Allowing Others to Improve You

There’s an aspect of teaching I know all teachers dread. It’s looked at with fear and anxiety and apprehension. It’s likely the darkest day of their teaching year. I’ve seen strong, valiant, and incredibly admirable teachers crippled with fear on this day; evaluation day. In most corporate or professional settings, we generally experience some type of evaluation. We are critiqued on our performance. We are given points to improve upon and cheered for victories and accomplishments. We are built up, but also maybe torn down a little bit. I’m not here to say that they’re good or bad, how they’re looked at, just that they happen.

They happen not only in the corporate world, but in every aspect of life.

The bottom-line purpose of a performance evaluation is to improve. It is to take what you’re currently doing and see how you can make it better. It is to learn from an opinion that is not your own. It is to hear the thoughts of someone who is not you, who is not in your own skin, making your decisions; an outside perspective. A lot of what we’re taught from an early age is not to let people influence us…negatively. We are told not to listen to the opinions of others because we should be our own person, because we should stand tall in our decisions and own what we do. This is all true.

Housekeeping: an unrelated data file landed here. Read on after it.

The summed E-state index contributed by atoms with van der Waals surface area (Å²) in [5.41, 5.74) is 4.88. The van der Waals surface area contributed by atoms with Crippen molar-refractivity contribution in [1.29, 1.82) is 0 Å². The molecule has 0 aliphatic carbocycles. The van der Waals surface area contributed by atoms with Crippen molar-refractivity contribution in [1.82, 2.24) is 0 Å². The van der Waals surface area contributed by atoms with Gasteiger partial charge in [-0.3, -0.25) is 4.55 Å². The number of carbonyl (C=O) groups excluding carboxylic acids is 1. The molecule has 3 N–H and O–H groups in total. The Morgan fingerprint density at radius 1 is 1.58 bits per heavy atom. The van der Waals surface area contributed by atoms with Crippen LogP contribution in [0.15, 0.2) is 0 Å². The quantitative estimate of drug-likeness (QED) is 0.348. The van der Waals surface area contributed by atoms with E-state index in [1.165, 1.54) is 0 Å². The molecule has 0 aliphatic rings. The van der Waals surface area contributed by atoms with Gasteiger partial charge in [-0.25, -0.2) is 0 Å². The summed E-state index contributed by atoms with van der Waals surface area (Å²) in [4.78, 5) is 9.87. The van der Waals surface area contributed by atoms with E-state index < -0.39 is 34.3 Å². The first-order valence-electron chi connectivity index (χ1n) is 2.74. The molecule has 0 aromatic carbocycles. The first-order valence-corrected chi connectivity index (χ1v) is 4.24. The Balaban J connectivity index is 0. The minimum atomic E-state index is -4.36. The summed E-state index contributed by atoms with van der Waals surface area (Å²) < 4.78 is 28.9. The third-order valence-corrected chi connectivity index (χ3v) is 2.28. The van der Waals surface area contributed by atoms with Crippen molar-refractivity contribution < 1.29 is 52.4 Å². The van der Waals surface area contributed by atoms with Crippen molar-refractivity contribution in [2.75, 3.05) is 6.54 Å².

…But what about allowing others to improve us?

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Real talk friends; I’m terrible at this.

Unfortunately, the other side and opposite of this is ugly and nasty. People can be cruel and tactless. We live in an age of social media especially, where rude vindictive people lurk in the shadows of their computers, ready to pounce on the vulnerable. I think so much of motherhood these days is being bombarded with social media and other moms’ lives, looking at them and judging (either yourself or them). It’s thinking that what you’re doing is just fine and you don’t need anyone’s help. It’s not taking or considering that performance review, so to speak.

You know what’s hard to hear when you’re passionate about doing something, albeit a job in the ‘professional world’ or living out your motherhood? A critique. Ways to improve. Because you aren’t already doing them…you likely didn’t think of them first.

And really, who wants to hear that?

It’s something I’m working on. Listening to others who are informed and kind (while obviously trusting my mama-gut!) Rather than dismissing information that is handed to me, I’m working on taking it into consideration for the purpose of improvement. I want to build and grow as a mother, and sometimes I can’t do this on my own! Knowing that I cannot do it without learning from life, but also from those around me. I want to take into consideration the words and advice others I trust give to me.

As parents and people, we often get the choice; to listen to the words we’re given, or dismiss them and try to do it ourselves. Sometimes the latter is the best and right choice. And maybe, occasionally we’re prone to choosing the latter over the former for other, more stubborn reasons.

I want my evaluation to celebrate my victories and accomplishments as a mother…but I also want to use it to grow and improve.

I want to allow others to improve me.

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